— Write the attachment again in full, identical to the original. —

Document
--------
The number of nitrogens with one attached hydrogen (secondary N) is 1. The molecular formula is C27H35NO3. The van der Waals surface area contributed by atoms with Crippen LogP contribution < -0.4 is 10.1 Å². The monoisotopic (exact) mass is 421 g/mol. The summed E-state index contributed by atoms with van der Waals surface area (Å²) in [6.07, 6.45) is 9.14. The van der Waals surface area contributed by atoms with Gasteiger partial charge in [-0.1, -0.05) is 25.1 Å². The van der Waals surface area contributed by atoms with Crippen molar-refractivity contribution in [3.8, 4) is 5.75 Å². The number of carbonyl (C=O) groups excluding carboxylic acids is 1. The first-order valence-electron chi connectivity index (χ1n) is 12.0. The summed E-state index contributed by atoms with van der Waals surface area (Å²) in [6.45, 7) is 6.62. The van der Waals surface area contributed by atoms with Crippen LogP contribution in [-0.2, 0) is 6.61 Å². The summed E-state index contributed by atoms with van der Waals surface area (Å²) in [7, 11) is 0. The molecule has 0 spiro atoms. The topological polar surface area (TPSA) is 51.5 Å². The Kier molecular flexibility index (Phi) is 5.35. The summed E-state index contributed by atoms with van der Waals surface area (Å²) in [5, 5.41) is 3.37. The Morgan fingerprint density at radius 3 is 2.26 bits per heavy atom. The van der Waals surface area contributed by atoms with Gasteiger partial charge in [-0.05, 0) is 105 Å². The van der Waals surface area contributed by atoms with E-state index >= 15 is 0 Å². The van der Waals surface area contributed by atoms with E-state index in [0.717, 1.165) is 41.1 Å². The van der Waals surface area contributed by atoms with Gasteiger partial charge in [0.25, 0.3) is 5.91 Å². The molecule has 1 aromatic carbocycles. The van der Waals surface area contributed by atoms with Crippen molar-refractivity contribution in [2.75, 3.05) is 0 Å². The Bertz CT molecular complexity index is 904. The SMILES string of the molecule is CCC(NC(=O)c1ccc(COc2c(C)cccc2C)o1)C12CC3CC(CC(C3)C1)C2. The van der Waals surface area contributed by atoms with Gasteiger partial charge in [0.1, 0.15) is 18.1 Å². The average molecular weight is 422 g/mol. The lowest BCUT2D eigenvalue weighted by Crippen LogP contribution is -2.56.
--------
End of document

The number of nitrogens with one attached hydrogen (secondary N) is 1. The molecular formula is C27H35NO3. The van der Waals surface area contributed by atoms with Crippen LogP contribution < -0.4 is 10.1 Å². The monoisotopic (exact) mass is 421 g/mol. The summed E-state index contributed by atoms with van der Waals surface area (Å²) in [6.07, 6.45) is 9.14. The van der Waals surface area contributed by atoms with Gasteiger partial charge in [-0.1, -0.05) is 25.1 Å². The van der Waals surface area contributed by atoms with Crippen molar-refractivity contribution in [3.8, 4) is 5.75 Å². The number of carbonyl (C=O) groups excluding carboxylic acids is 1. The first-order valence-electron chi connectivity index (χ1n) is 12.0. The summed E-state index contributed by atoms with van der Waals surface area (Å²) in [6.45, 7) is 6.62. The van der Waals surface area contributed by atoms with Crippen LogP contribution in [-0.2, 0) is 6.61 Å². The summed E-state index contributed by atoms with van der Waals surface area (Å²) in [7, 11) is 0. The molecule has 0 spiro atoms. The topological polar surface area (TPSA) is 51.5 Å². The Kier molecular flexibility index (Phi) is 5.35. The summed E-state index contributed by atoms with van der Waals surface area (Å²) in [5, 5.41) is 3.37. The Morgan fingerprint density at radius 3 is 2.26 bits per heavy atom. The van der Waals surface area contributed by atoms with Gasteiger partial charge in [-0.05, 0) is 105 Å². The van der Waals surface area contributed by atoms with E-state index >= 15 is 0 Å². The van der Waals surface area contributed by atoms with E-state index in [0.717, 1.165) is 41.1 Å². The van der Waals surface area contributed by atoms with Gasteiger partial charge in [0.25, 0.3) is 5.91 Å². The molecule has 1 aromatic carbocycles. The van der Waals surface area contributed by atoms with Crippen molar-refractivity contribution in [2.75, 3.05) is 0 Å². The Bertz CT molecular complexity index is 904. The SMILES string of the molecule is CCC(NC(=O)c1ccc(COc2c(C)cccc2C)o1)C12CC3CC(CC(C3)C1)C2. The van der Waals surface area contributed by atoms with Gasteiger partial charge in [0.1, 0.15) is 18.1 Å². The average molecular weight is 422 g/mol. The lowest BCUT2D eigenvalue weighted by Crippen LogP contribution is -2.56.